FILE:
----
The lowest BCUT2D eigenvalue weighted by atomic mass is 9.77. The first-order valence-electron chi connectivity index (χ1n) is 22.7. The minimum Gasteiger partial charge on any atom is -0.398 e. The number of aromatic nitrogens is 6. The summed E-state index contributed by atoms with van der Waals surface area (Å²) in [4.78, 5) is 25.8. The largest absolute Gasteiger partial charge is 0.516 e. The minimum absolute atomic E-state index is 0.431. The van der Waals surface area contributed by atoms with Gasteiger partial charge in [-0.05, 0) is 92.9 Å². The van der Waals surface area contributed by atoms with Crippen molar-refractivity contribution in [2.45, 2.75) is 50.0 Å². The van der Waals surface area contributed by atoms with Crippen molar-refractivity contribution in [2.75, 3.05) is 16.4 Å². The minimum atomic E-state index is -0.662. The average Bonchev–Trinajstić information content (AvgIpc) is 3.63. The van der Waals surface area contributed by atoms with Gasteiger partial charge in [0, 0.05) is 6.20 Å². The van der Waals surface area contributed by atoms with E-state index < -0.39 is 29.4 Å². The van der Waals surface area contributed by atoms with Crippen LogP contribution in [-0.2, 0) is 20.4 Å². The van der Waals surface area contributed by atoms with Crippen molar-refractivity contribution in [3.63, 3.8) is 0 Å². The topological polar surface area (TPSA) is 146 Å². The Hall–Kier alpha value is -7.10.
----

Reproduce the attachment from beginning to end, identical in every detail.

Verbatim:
The lowest BCUT2D eigenvalue weighted by atomic mass is 9.77. The first-order valence-electron chi connectivity index (χ1n) is 22.7. The minimum Gasteiger partial charge on any atom is -0.398 e. The number of aromatic nitrogens is 6. The summed E-state index contributed by atoms with van der Waals surface area (Å²) in [4.78, 5) is 25.8. The largest absolute Gasteiger partial charge is 0.516 e. The minimum absolute atomic E-state index is 0.431. The van der Waals surface area contributed by atoms with Gasteiger partial charge in [-0.05, 0) is 92.9 Å². The van der Waals surface area contributed by atoms with Crippen molar-refractivity contribution in [2.45, 2.75) is 50.0 Å². The van der Waals surface area contributed by atoms with Crippen molar-refractivity contribution in [2.75, 3.05) is 16.4 Å². The minimum atomic E-state index is -0.662. The average Bonchev–Trinajstić information content (AvgIpc) is 3.63. The van der Waals surface area contributed by atoms with Gasteiger partial charge in [0, 0.05) is 6.20 Å². The van der Waals surface area contributed by atoms with E-state index < -0.39 is 29.4 Å². The van der Waals surface area contributed by atoms with Crippen LogP contribution in [-0.2, 0) is 20.4 Å². The van der Waals surface area contributed by atoms with Crippen molar-refractivity contribution in [3.63, 3.8) is 0 Å². The topological polar surface area (TPSA) is 146 Å². The Hall–Kier alpha value is -7.10.